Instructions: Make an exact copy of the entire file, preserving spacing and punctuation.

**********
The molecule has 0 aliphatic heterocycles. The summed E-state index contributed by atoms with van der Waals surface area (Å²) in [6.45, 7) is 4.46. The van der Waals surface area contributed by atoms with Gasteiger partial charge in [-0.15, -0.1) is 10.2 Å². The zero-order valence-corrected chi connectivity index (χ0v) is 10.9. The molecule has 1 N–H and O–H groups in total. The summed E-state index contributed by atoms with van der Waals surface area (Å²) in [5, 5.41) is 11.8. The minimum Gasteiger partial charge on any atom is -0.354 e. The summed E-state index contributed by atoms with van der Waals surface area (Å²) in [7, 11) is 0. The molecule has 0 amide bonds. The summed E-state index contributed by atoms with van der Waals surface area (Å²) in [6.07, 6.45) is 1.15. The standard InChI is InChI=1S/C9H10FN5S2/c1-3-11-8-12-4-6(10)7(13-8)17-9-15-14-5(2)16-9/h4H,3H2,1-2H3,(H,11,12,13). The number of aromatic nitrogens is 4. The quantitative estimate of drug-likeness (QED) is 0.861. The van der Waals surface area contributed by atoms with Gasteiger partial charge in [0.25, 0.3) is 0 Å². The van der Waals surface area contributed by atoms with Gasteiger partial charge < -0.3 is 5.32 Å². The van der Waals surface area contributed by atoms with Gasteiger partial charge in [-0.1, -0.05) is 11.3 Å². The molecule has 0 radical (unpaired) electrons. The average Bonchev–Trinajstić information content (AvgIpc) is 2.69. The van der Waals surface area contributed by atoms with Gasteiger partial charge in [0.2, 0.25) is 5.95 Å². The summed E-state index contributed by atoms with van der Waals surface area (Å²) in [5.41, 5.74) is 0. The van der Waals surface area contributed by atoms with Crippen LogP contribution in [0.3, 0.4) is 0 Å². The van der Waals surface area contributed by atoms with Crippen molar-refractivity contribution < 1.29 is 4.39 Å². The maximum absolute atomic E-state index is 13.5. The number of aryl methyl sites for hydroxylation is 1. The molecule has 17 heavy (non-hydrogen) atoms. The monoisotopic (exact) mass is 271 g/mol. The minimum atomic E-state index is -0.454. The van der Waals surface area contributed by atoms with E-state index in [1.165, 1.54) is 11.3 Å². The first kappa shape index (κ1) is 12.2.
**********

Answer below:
The molecule has 0 aliphatic heterocycles. The summed E-state index contributed by atoms with van der Waals surface area (Å²) in [6.45, 7) is 4.46. The van der Waals surface area contributed by atoms with Gasteiger partial charge in [-0.15, -0.1) is 10.2 Å². The zero-order valence-corrected chi connectivity index (χ0v) is 10.9. The molecule has 1 N–H and O–H groups in total. The summed E-state index contributed by atoms with van der Waals surface area (Å²) in [5, 5.41) is 11.8. The minimum Gasteiger partial charge on any atom is -0.354 e. The summed E-state index contributed by atoms with van der Waals surface area (Å²) in [7, 11) is 0. The molecule has 0 amide bonds. The summed E-state index contributed by atoms with van der Waals surface area (Å²) in [6.07, 6.45) is 1.15. The standard InChI is InChI=1S/C9H10FN5S2/c1-3-11-8-12-4-6(10)7(13-8)17-9-15-14-5(2)16-9/h4H,3H2,1-2H3,(H,11,12,13). The number of aromatic nitrogens is 4. The quantitative estimate of drug-likeness (QED) is 0.861. The van der Waals surface area contributed by atoms with Gasteiger partial charge in [0.25, 0.3) is 0 Å². The van der Waals surface area contributed by atoms with Gasteiger partial charge < -0.3 is 5.32 Å². The van der Waals surface area contributed by atoms with Gasteiger partial charge in [-0.1, -0.05) is 11.3 Å². The molecule has 0 radical (unpaired) electrons. The average Bonchev–Trinajstić information content (AvgIpc) is 2.69. The van der Waals surface area contributed by atoms with Gasteiger partial charge in [0.2, 0.25) is 5.95 Å². The summed E-state index contributed by atoms with van der Waals surface area (Å²) in [5.41, 5.74) is 0. The van der Waals surface area contributed by atoms with Crippen LogP contribution in [0.3, 0.4) is 0 Å². The van der Waals surface area contributed by atoms with Crippen molar-refractivity contribution < 1.29 is 4.39 Å². The maximum absolute atomic E-state index is 13.5. The number of aryl methyl sites for hydroxylation is 1. The molecule has 17 heavy (non-hydrogen) atoms. The monoisotopic (exact) mass is 271 g/mol. The minimum atomic E-state index is -0.454. The van der Waals surface area contributed by atoms with E-state index in [1.165, 1.54) is 11.3 Å². The first kappa shape index (κ1) is 12.2.